Knittyspin, a column on spinning for knitting by Jillian Moreno
SR [Finished chest measurement for sweaters] = the smallest chest measurement to the largest chest measurement we could find in the book. There may be only one pattern with the smallest or largest size, but it's in there. Books are softcover unless noted otherwise. All prices USD unless noted. We are provided with samples to review for free, and we do not publish reviews of products that do not perform well in our testing. We are not paid to review any product.
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Surprise reviews! (January 2022)
Icelandic Mittens: 25 Traditional Patterns Reimagined
by Guðrún Hannele Henttinen
Trafalgar Square Books
I live in the upper Midwest and the wind chill was -6F this morning. I have never been happier to hold this book in my hands. Quick to knit and wonderfully warm, these Icelandic mittens use traditional motifs on a smaller canvas.
All of the mittens in this book are updated from historic mittens that are in the Textile Museum of Iceland in Blönduós. Each mitten is updated in color and yarns. Guðrún owns a yarn store in Reykjavik, so she has chosen wonderful bright color palettes and has yarn substitutions that are available worldwide. None of the mittens are knit in Lopi yarn, but look like they were knit from lofty woolen-spun yarn.
The photography is beautiful and useful. Each mitten is shot on a model, and also flat to see the details on both sides. The mitten color charts are full-size, most the size of an entire page (yay!).
The text in the book is brief, but very interesting. There are the bits you would expect, tools and techniques, in the very back of the book is a useful list of technique videos that are on the author’s website. There is also fascinating information on different thumbs, the Icelandic Textile Museum, Icelandic wool, and each mitten has an introduction that details the motifs used and any history available about the original pair of mittens.
Beautiful Botanical Embroidery: 30 Colorful Projects Inspired by Nature
by Alice Makabe
The 30 projects in this book give me hope that spring is on the way. The projects are bags, buttons, pin cushions, a pillow, and a basket liner, but all of the motifs can easily be used anywhere in your own embroidery projects. The stitched motifs are shown as part of a project and also flat stitched on fabric.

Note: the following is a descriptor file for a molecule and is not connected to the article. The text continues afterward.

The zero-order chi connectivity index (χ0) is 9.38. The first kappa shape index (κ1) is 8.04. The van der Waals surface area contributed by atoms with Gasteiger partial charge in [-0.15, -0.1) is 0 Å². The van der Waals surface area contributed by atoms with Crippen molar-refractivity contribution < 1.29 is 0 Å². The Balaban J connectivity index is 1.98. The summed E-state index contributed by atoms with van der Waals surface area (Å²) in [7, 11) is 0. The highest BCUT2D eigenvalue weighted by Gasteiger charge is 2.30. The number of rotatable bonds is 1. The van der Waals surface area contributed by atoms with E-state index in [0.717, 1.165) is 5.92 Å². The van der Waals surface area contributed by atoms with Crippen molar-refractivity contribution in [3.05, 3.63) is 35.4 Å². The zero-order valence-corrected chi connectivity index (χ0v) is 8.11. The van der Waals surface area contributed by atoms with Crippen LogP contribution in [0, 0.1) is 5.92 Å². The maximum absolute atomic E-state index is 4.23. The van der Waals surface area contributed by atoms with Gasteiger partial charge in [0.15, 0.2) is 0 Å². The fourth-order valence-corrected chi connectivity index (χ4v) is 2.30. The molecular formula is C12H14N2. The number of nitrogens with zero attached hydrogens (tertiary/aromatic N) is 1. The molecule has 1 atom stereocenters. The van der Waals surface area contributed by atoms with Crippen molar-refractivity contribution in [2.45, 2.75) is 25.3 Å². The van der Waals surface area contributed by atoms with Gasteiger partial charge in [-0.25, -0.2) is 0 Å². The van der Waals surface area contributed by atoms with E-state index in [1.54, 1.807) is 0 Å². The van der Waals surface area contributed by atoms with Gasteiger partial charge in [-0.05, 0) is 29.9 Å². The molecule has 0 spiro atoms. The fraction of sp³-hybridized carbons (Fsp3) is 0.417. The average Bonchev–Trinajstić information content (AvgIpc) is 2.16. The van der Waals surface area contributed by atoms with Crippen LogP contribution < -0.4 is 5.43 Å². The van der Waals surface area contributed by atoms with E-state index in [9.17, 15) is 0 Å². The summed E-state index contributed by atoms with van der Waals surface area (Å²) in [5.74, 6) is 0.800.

The embroidery is done in limited color palettes, or variations in the same color family, which make the designs look both simple and modern. There is good information on tools and techniques, including transferring images, sewing your project together, and finishing your stitched design. All of the embroidery templates are full size and easy to trace.
All the designs are made with eight basic embroidery stitches and there are brief instructions for each in the back of the book.
I like knowing I can make beautiful things with just a handful of stitch patterns instead of feeling like I need to have a giant stitch repertoire.
Top-Down Colorwork Knit Sweaters and Accessories
by Wenke Müller
The sweaters in this book are inspired by traditional Icelandic yoked pullovers, but have a more relaxed look through the choice of yarns, colors, and the placement and combination of motifs. There are 14 sweaters that are mostly colorwork with some cables and lace, and 11 accessories, mittens, hats, socks, a shawl, and legwarmers that complement the sweaters. Most of the sweaters use only two to three colors, and the gauge of most are 5 stitches to the inch. These are the type of sweaters I would grab for everyday wear. I could wear them hiking and camping or just going to the grocery store. If you are comfortable knitting colorwork they are easy to knit and easy to wear.
I found it interesting the variety of yarns used in the book. I wish I could reach in and feel the fabric. Lots of merino and acrylic blends that I wouldn’t think would show well for colorwork knitting, but do.
The sweaters are labeled unisex (by the designer), the sweaters are labeled regular fit or loose fit. Most of the sweaters are modeled by both a woman and a man. The shapes of the sweaters are simple and not shaped through the body making them easy wear for anyone who might like to.
This Long Thread: Women of Color on Crafts, Community, and Connection
by Jen Hewett
Buy now at Bookshop.org | Amazon
This is the most significant craft book to come out this year. I encourage anyone who is interested in the perspective and experiences of BIPOC makers to buy and read this book. I’d like to hand this book to every white person who crafts for pleasure or business; it is that important, eye opening.
Jen Hewett gathered 269 contributors for this book, some via survey, some she interviewed, some wrote essays. There are makers who have been making as their sole income for years, makers who are new to turning their craft into a business, and many who craft as hobby. All shared their experiences and opinions as makers of color.
I’m not going to try to tell you what your take away will be or how it may (hopefully) change your views of our world of fiber crafts, but I am going to tell you if you want to foster change and care in our community, read this book.
Knitting for Radical Self-Care: A Modern Guide
by Brandi Cheyenne Harper
This book is much more than kitting patterns. There are patterns and knitting techniques shown for knitters with beginning to more advanced skills. The patterns are stunning, sculptural, knit in heavier wool, sometimes loosely for drape and sometimes tightly to emphasize the geometry of the pattern. There are two jackets, four cowls, and one each of a shawl, hat, mittens and a scarf, all with modern shape and structure, most would be equally at home on display in an art gallery or worn to a coffee shop.
The essays, and the author’s voice are what make this book for me. Brandi Cheyenne Harper writes with authority and kindness. She lays out her principles of radical self-care, and how she lives them daily. For these essays she reaches into her own journey and inspiration from her heroines Toni Morrison, Sojourner Truth, Octavia Butler, and Audre Lorde.
This is a handbook to empower and nurture yourself. Not just for ourselves, individually. This is not the self-care that drives us to buy another candle, but the type of care that allows us the courage and strength to live in our creativity and cultivate our communities.